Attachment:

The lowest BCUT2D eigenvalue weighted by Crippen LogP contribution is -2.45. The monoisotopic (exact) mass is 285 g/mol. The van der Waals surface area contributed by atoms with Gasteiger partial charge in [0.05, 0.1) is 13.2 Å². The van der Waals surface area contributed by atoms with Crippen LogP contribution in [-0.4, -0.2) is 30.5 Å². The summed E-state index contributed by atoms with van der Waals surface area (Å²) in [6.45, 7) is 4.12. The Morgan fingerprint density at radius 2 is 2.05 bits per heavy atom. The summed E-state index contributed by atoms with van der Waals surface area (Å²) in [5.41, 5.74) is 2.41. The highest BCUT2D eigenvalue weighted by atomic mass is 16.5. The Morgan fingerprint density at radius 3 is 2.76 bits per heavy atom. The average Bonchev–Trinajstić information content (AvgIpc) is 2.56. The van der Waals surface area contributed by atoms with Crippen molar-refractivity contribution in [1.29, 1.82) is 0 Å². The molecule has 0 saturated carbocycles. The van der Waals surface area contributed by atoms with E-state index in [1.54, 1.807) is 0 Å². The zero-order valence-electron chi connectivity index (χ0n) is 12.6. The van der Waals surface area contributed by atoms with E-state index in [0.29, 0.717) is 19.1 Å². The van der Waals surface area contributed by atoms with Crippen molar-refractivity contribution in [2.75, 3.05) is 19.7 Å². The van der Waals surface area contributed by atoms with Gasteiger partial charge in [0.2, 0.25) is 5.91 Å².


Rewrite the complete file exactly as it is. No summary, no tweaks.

The lowest BCUT2D eigenvalue weighted by Crippen LogP contribution is -2.45. The monoisotopic (exact) mass is 285 g/mol. The van der Waals surface area contributed by atoms with Gasteiger partial charge in [0.05, 0.1) is 13.2 Å². The van der Waals surface area contributed by atoms with Crippen LogP contribution in [-0.4, -0.2) is 30.5 Å². The summed E-state index contributed by atoms with van der Waals surface area (Å²) in [6.45, 7) is 4.12. The Morgan fingerprint density at radius 2 is 2.05 bits per heavy atom. The summed E-state index contributed by atoms with van der Waals surface area (Å²) in [5.41, 5.74) is 2.41. The highest BCUT2D eigenvalue weighted by atomic mass is 16.5. The Morgan fingerprint density at radius 3 is 2.76 bits per heavy atom. The average Bonchev–Trinajstić information content (AvgIpc) is 2.56. The van der Waals surface area contributed by atoms with Crippen molar-refractivity contribution in [1.29, 1.82) is 0 Å². The molecule has 0 saturated carbocycles. The van der Waals surface area contributed by atoms with E-state index in [1.54, 1.807) is 0 Å². The zero-order valence-electron chi connectivity index (χ0n) is 12.6. The van der Waals surface area contributed by atoms with E-state index in [0.29, 0.717) is 19.1 Å². The van der Waals surface area contributed by atoms with Crippen molar-refractivity contribution in [2.75, 3.05) is 19.7 Å². The van der Waals surface area contributed by atoms with Gasteiger partial charge in [0.2, 0.25) is 5.91 Å².